JACKSON – The Jackson Zoning Board of Adjustment has approved an application that will result in the construction of market rate single-family homes and affordable housing units on property at Whitesville Road and East Veterans Highway.
An application filed by Swanborne, LLC, was approved on April 18. Swanborne was represented by attorney John Giunco, traffic engineer John Rea, economic analyst Richard Reading and engineer Ian Borden.
Swanborne sought municipal approval to develop a 158-acre parcel at 980 East Veterans Highway with single-family homes and buildings that would contain affordable housing apartments. An existing home will remain on the property and the parcel will include four storm water lots and open space, according to the application.
The property is bounded by three Ocean County roads: East Veterans Highway (Route 528), South Hope Chapel Road (Route 547) and Whitesville Road (Route 527).
The application proposed the construction of 185 single-family homes to be sold at market rates and 46 units of affordable housing to be rented at below market rates in accordance with affordable housing regulations. The apartments are proposed to be constructed in six two-story buildings that will contain six or eight apartments.
The applicant was seeking a use variance to construct multi-family affordable housing buildings containing as many as eight units where a Jackson ordinance permits four units per building.
Giunco said an ordinance that was recently adopted by the Township Council brought much of the Swanborne application into compliance with municipal regulations.
Borden said that “as a result (of the ordinance’s adoption), the 12,000-square-foot lots and the density we are proposing are now permitted by ordinance.” He said the affordable housing units are also permitted by the ordinance.
“We have 185 market rate units and 46 affordable units. The 46 affordable units are in six attached dwellings in the southern part of the project,” Borden said.
According to the applicant’s economic analyst, the market rate homes will be priced at about $600,000.
The board’s chairman, Stephen Costanzo, asked Borden what the developer’s mindset was regarding the placement of the affordable housing.
Borden said the idea was to cluster the affordable units in one location.
“As far as location goes, the location is not something that is driven by any particular site constraint or design methodology, it could be changed,” he said.
Board member Carl Book Jr. said he was “struggling with the affordable unit structure” the applicant proposed.
“The ink is barely dry on (the ordinance) which allows for four units (per building) … and I am sitting here thinking, wow, we have a brand new ordinance and we already want to re-write the ordinance,” Book said. “How are you justifying going from four to six to eight units?”
Giunco referred Book to previous testimony regarding the affordable units. Swanborne’s affordable housing expert and planner, Arthur Bernard, provided testimony in January before the ordinance took effect about the specifics of the affordable units, as well as their importance.
Bernard said it is important to note that low- and moderate-income households make up about 40 percent of all households in New Jersey.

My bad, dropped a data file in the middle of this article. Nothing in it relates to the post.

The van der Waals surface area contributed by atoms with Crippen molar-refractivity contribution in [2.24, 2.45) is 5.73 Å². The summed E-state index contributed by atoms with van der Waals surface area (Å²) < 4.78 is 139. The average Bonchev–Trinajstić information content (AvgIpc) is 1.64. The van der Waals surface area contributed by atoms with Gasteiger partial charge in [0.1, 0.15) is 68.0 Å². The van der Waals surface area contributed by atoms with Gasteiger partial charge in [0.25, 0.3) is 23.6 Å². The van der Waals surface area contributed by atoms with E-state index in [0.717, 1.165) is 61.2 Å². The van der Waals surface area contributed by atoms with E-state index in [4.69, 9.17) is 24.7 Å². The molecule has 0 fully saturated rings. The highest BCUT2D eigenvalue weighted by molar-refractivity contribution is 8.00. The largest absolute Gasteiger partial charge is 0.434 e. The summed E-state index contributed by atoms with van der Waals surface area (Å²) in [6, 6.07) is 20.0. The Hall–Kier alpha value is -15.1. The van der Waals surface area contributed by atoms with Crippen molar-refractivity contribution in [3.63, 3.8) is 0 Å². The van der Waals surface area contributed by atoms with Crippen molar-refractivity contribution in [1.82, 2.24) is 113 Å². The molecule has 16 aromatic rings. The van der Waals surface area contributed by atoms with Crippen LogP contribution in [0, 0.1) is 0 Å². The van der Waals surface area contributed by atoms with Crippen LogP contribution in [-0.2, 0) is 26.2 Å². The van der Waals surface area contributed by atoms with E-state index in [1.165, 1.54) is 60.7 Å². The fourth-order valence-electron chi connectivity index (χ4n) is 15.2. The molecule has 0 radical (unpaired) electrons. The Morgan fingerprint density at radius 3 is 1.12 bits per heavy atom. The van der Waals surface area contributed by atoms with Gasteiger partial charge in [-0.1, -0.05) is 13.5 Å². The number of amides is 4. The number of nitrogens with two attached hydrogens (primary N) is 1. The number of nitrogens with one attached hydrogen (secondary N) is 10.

“Many of us have been low- and moderate-income households, we have friends who are low- and moderate-income households, they are starting teachers, nurses, social workers, paralegals and firefighters. They include our kids who are starting out and older people on fixed incomes,” Bernard said.
During public comment on April 18, resident Jim Bezanson asked if there could be a requirement for the development to have larger driveways and/or two-car garages “to maybe mitigate some of the street parking that would inhibit emergency vehicles and access for school buses.”
Borden said the applicant is required to provide 3.5 parking spaces per market rate unit and has proposed providing four parking spaces for each market rate unit.
Board member Kathryn McIlhinney expressed concern with the idea of the market rate homes needing four parking spaces.
“We are talking about four- and five-bedroom homes and I am assuming two to three children is reasonable, and Mr. Borden testified that each of the single-family units will have up to four (parking) spaces, so we are not talking about 300 or 400 cars. We could have as many as 800 (vehicles) and I am really concerned about the surrounding areas and what they are going to have to contend with as far as traffic and impact,” McIlhinney said.
Board members expressed concern about the density and impact of the 185 single-family homes the developer plans to construct.
After testimony and public comment concluded, Book made a motion to approve the application and grant the variance for the number of affordable housing units in a building.
McIlhinney said she did not “feel comfortable doing this, but it seems that legally we are bound to do this.” She said she was voting yes “reluctantly.”
Board member Scott Najarian said, “I guess I have to say yes,” and board member John Suttles said he wanted to vote no “so bad” that he “could taste it.”
On roll call, McIlhinney, Costanzo, Book, Suttles, Najarian, Alexander Sauickie and Vice Chairman Sheldon Hofstein voted “yes” to approve the Swanborne application.